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Arrow Ep. 2.15 “The Promise” underwhelms with love triangle dramatics

The Promise

Arrow Season 2, Episode 15 “The Promise”
Written by Jake Coburn & Ben Sokolowski
Directed by Glen Winter
Airs Wednesday nights at 8pm ET on The CW

 

Every time a character on Arrow mentions “the island”, I can’t help but shudder a bit. From the pilot episode, Arrow’s struggled mightily to make the many, many flashbacks to Oliver’s post-crash adventures engaging in any sort of way. Season two’s taken a small step forward, thanks to the introduction of Sarah and a genuine attempt to deepen the connection between Oliver and Slade in early episodes, but the material that takes place on the island and the freighter is constantly fighting to justify its presence, hanging onto superficial “reveals” to keep the audience interested, something “The Promise” tries to do in just about every single scene. When its not, it is trying to give dramatic weight to the show’s silliest love triangle – and in the process, delivers a disappointing hour that only magnifies the biggest overarching problem of the season: Deathstroke’s mission to destroy Oliver Queen.

At the end of the day, Deathstroke’s plan isn’t to take over Starling City with the help of Brother Blood, or enact some other nefarious plan catalyzed by the Mirakuru flowing through his system. No, Deathstroke is a villain with a broken heart, a man content on destroying one man’s family and city because of an act another person committed – even Slade points out that Oliver didn’t really have anything to do with Shado dying, because Dr. Ivo really didn’t give anyone a “choice”, as he tries to point out. Oddly enough, this doesn’t stop Slade in the slightest, however: even after he recognizes that it’s Ivo who killed Shado (a woman we didn’t even know he was in love with, until moments before we saw her having sex with Oliver… clearly unrequited feelings here), he blames her death on Oliver, telling him he “aimed the gun”, even though Ivo loaded it, shot it – and actually aimed it, too, after giving Oliver the “choice” on who to save.

The entire thing feels fabricated; from the moment it was introduced, the Oliver/Shado/Slade love triangle was a silly plot device. She never even shows an ounce of interest in Slade romantically in the time she’s alive, spending her days training Oliver and honing his bow skills. At this point, Slade’s “love” for Shado is nothing but a convenient obsession, an artificially-enhanced drama that doesn’t really have anything to do with the characters (remember: Slade is “under the influence” of Mirakuru, so he’s got no control of himself), serving the singular purpose of bringing back the same ridiculous romance dramas we saw last season with Oliver and Tommy fighting over the love of Pre-Alcoholic Laurel.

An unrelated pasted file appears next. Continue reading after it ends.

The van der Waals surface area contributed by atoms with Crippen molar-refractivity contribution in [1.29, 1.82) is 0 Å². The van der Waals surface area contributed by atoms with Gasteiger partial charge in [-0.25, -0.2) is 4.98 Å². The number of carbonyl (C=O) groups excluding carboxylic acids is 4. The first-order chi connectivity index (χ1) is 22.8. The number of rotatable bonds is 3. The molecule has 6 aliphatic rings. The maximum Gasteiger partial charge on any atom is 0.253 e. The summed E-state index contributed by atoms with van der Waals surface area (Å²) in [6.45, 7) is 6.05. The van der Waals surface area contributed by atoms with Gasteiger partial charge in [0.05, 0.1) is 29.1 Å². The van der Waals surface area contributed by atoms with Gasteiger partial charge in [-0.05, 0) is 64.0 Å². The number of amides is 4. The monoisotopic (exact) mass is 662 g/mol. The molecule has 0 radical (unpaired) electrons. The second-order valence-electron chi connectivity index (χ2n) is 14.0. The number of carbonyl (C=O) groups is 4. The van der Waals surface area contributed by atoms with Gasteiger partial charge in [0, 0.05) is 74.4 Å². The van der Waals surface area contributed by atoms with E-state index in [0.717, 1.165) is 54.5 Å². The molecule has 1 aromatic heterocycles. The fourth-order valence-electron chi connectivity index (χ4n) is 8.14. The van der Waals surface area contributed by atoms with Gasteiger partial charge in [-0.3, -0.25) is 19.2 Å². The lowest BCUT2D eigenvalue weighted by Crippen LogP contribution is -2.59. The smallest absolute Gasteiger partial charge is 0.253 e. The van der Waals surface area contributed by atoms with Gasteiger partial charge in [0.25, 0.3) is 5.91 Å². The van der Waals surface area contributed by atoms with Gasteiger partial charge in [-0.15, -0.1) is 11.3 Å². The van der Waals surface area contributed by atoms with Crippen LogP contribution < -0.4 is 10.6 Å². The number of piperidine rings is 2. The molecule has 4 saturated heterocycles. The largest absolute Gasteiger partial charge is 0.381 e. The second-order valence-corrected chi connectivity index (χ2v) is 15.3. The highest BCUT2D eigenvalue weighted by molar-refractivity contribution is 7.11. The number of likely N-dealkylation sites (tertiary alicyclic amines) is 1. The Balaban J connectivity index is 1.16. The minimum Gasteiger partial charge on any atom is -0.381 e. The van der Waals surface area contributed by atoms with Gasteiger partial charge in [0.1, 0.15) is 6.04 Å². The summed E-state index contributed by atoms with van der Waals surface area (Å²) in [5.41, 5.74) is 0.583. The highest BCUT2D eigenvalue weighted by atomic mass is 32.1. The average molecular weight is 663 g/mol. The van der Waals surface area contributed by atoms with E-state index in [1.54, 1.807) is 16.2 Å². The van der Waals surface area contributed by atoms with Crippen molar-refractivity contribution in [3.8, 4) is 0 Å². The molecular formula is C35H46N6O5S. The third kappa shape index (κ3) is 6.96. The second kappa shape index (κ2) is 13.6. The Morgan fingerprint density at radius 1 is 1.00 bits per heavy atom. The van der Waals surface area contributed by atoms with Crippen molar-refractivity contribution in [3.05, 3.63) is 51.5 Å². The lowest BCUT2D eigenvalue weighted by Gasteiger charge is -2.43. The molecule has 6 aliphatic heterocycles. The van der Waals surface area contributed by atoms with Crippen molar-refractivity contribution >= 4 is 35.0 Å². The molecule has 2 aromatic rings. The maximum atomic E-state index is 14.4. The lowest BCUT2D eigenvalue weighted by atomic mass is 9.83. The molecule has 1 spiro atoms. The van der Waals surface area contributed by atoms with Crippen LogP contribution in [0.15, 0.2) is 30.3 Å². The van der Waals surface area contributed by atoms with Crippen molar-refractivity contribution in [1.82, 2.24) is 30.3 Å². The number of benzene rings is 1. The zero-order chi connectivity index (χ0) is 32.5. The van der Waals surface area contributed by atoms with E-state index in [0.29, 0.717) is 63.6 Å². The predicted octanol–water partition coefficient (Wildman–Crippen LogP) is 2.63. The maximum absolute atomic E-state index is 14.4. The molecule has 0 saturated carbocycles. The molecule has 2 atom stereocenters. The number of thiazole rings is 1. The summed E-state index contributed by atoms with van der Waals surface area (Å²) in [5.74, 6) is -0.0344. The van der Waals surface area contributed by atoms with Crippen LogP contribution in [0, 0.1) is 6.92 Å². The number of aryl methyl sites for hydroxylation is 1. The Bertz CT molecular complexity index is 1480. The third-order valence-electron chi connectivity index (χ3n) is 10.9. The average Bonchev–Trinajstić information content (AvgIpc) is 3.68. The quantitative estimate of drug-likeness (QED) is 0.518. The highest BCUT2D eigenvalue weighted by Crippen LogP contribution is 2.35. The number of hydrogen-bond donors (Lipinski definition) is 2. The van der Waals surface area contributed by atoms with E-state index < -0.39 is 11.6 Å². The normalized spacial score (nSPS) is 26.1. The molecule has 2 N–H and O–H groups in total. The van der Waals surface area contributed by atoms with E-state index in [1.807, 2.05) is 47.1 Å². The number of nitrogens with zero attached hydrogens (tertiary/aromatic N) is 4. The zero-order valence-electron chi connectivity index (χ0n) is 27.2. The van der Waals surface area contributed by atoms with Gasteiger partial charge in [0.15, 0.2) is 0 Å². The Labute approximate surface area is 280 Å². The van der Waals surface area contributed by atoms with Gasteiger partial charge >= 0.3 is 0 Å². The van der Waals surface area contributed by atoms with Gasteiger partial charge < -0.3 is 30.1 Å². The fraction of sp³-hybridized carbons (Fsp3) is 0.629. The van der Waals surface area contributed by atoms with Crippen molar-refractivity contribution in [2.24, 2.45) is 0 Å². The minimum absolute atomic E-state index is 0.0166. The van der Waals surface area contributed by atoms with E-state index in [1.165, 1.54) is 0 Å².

However, if we can put the romance aside (ignoring the conversation that follows after Slade cuts off Ivo’s arm, in particular) – there is plenty going on elsewhere in “The Promise” to keep things interesting. Oliver’s training to become Arrow is the obvious highlight, closing the gap between the Oliver of the past and the hero of the present (if only in the physical sense – that boy still has a lot of maturing to do). It’s also an important moment in his friendship with Slade, building up their relationship as Oliver trained (“you said we were brothers,” Oliver reminds him) only to rip it apart when things go haywire on the freighter. Their mutual hatred for each other comes from more than a shared love (*pffft*) for Shado: Slade hides the Mirakuru from Oliver and Sarah, giving them a box of dirt to burn (nobody checked?) –  and as we know, Oliver eventually puts an arrow through Slade’s eye for torturing him, a wound we get a hilariously bad CGI effect of in the closing scene, which reveals that Slade has the Queen house bugged with really obvious cameras (… and this matters why? So he can creep on the Queen women – it’s not like Ollie’s ever there, hanging out in his suit).

And there are other intriguing threads “The Promise” throws into the mix: the creepy preacher character the camera really likes in the prison (an obvious hint to future importance of some sort), our first look at Arrow’s complete team out in action (even if they don’t have a ton to do, just stare at Slade until he leaves… still pretty awesome), and the buildup to the inevitable “Slade ‘kills’ Sarah, which spurns Oliver shooting an arrow through his face” fight coming in one of the season’s numerous (given how many plots there are) climatic moments. Forget the election and the love stories; “The Promise” is at its best when its bringing the past and the present closer together, contrasting the differences in our three main characters in the two timelines of the show.

 

Other thoughts/observations:

– another episode with no Laurel! What is it, Christmas already?

– Still missing Diggle this season – with all these new characters and intertwining storylines, ol’ Dig hasn’t seen much action this season.

– Truth serums are one of the worst plot devices on television; the “magical berry-based solution to truth serum” is a close, close second.

 

 


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